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Lopez v. El Mirador, Inc.

United States District Court, D. New Mexico

January 26, 2018

MARGARET J. LOPEZ, individually and on behalf of all others similarly situated, Plaintiff,



         The Fair Labor Standards Act (FLSA) provides certain protections to vulnerable workers. Due to concerns about the unequal bargaining power between workers protected by the FLSA and their employers, settlements of FLSA suits are only enforceable if supervised by the Secretary of Labor or approved by a court. Plaintiff Margaret J. Lopez brought suit on behalf of herself and similarly-situated workers against Defendants El Mirador, Inc. and Louis Perea to recover unpaid overtime wages under the FLSA. After discovery and negotiations, the parties reached a settlement. Ms. Lopez and El Mirador now ask the Court to approve their settlement.


         The FLSA provides protections for portions of the workforce that Congress deemed especially vulnerable to employer abuse. See generally 29 U.S.C. §§ 201-09 (explaining the provisions of the FLSA). The FLSA requires employers to pay certain employees minimum wages, as well as overtime compensation for any hours over 40 that those employees worked in a week. See 29 U.S.C. §§ 206(a), 207(a)(1). Overtime compensation must equal at least 150% of normal hourly wages. 29 U.S.C. § 207(a)(1).

         Sections 213(a)(15) and 213(b)(21) of the FLSA exempt workers who provide domestic or companionship services from the FLSA's overtime protections. See 29 U.S.C. §§ 213(a)(15), (b)(21). Originally, the Department of Labor interpreted §§ 213(a)(15) and (b)(21) to include workers who were employed by third-party agencies. See Home Care Ass'n of Am. v. Weil, 799 F.3d 1084, 1088 (D.C. Cir. 2015). Over time, however, the demand for home care increased as more people with care needs began to receive services at home rather than in institutional settings, as they had in the past. See Id. at 1089. Recognizing the change in the home care industry, the Department of Labor adopted a new regulation, 29 C.F.R. § 552.109(a) (“Final Rule”), treating certain companionship and live-in employees as non-exempt workers covered by the FLSA's overtime protections. See Home Care, 799 F.3d at 1089.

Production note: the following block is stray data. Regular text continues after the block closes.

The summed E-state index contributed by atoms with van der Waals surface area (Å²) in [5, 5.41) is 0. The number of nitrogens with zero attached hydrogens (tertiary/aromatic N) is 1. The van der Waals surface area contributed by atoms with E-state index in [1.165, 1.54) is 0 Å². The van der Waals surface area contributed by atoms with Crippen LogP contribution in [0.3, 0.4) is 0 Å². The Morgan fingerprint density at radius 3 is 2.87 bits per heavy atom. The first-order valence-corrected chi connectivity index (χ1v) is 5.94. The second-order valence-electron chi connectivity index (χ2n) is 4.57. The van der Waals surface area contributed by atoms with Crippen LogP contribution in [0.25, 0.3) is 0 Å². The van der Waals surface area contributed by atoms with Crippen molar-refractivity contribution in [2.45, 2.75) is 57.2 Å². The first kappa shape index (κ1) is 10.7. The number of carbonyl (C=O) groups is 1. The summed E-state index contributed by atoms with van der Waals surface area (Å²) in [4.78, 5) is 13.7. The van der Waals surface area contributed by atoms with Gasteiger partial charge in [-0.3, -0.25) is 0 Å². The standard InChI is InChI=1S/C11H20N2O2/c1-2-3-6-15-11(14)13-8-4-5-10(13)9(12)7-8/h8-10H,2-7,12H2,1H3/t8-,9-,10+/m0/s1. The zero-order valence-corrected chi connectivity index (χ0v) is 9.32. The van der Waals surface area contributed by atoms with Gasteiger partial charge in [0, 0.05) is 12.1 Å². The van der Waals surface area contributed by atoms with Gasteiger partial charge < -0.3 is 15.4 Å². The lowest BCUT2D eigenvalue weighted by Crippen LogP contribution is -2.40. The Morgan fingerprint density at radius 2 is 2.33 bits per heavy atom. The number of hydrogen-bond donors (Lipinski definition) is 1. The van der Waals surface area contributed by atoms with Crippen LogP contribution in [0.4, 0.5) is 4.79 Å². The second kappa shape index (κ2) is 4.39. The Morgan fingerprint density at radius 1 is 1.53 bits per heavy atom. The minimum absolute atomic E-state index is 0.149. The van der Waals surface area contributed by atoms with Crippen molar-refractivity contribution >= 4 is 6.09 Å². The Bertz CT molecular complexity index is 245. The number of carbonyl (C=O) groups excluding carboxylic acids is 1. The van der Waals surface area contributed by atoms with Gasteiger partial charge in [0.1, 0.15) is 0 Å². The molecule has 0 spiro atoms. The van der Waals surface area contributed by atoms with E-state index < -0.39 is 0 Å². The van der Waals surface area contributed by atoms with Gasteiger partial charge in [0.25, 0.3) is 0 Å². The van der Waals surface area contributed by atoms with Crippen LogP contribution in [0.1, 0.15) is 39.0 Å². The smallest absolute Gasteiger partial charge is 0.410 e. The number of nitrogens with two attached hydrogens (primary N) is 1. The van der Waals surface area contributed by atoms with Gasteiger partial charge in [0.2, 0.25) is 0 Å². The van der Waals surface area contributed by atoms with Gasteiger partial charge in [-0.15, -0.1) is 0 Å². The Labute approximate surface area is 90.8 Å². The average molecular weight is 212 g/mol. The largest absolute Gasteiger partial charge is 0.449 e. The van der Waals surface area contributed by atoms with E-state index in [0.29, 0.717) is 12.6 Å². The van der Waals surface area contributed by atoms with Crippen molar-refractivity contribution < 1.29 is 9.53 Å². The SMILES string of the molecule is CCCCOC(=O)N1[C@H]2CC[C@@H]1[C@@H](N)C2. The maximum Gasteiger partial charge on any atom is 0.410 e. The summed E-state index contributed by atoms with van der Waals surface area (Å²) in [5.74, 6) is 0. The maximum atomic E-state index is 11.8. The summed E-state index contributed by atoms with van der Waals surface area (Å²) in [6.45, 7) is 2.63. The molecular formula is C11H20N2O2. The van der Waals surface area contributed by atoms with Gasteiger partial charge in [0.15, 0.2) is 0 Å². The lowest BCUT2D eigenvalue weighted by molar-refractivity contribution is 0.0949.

Defendants El Mirador, Inc. and Louis Perea (collectively, “El Mirador”) provide home care services. (See Doc. 1 at 2-3.) El Mirador hires workers and sends them to its clients' homes to provide healthcare and companionship services. Plaintiff Margaret J. Lopez claims to be a home care worker employed by El Mirador between January 1, 2015, and March 1, 2016. (Id. at 2.) During that time, according to Ms. Lopez, El Mirador contravened the Final Rule by misclassifying her and other home care workers as “exempt” employees, who are not covered by the overtime and minimum wage provisions of the FLSA. (See Doc. 20 at 2.) Accordingly, El Mirador did not pay Ms. Lopez or other home care workers overtime wages of 150% of normal pay for any hours over 40 that they worked. (Doc. 1 at 5.)

         On behalf of herself and all others similarly situated, Ms. Lopez brought an FLSA collective action under 29 U.S.C. § 216(b) against El Mirador to recover unpaid overtime wages. (Id. at 1.) Ms. Lopez also brought a class action pursuant to Rule 23 of the Federal Rules of Civil Procedure to recover unpaid wages for herself and similarly-situated employees under the New Mexico Minimum Wage Act (NMMWA), N.M. Stat. § 50-4-22. (Id. at 1-2.)

         On September 11, 2017, Ms. Lopez and El Mirador presented the Court with a joint motion to approve a settlement that the parties had reached. (Doc. 45.) According to the joint motion, the settlement negotiations between Ms. Lopez and El Mirador had centered on a dispute about when the Final Rule became effective. (Id. at 5.) Ms. Lopez believed that the Final Rule was effective on January 1, 2015, while El Mirador argued that the effective date was October 13, 2015. (Id.) Owing to the dispute over the effective date of the Final Rule, the proposed settlement agreement compromised on wages: in the disputed period from January 1, 2015, to October 12, 2015 (“Disputed Period”), Ms. Lopez and any class members would receive 60% of the overtime wages they were allegedly owed, while in the period from October 13, 2015, to the date the Court approves the settlement (“Undisputed Period”), Ms. Lopez and any class members would receive 100% of the overtime wages they were allegedly owed. (Doc. 45 at 7-8.)

         Specifically, under the terms of the settlement, El Mirador agrees to pay a maximum of $160, 484.96 (“Gross Settlement Amount”). (Doc. 46 at 7.) The Gross Settlement Amount includes a service award of $2, 500 to Ms. Lopez for coming forward as the class representative. (See Id. at 6.[1]) It also includes 60% of alleged overtime wages from the Disputed Period, totaling $57, 334.50, as well as 100% of alleged overtime wages from the Undisputed Period, totaling $63, 650.46 as of April 5, 2017. (See id.) Finally, the Gross Settlement Amount contains attorney's fees and costs of $37, 000. (Id.) Any amount of the service award, attorney's fees, or allocated payment to class members that is not awarded to its designated recipient will remain the property of El Mirador. (See Id. at 9-10.) The amount allocated to class members will be subject to withholding for taxes. (Id. at 10.)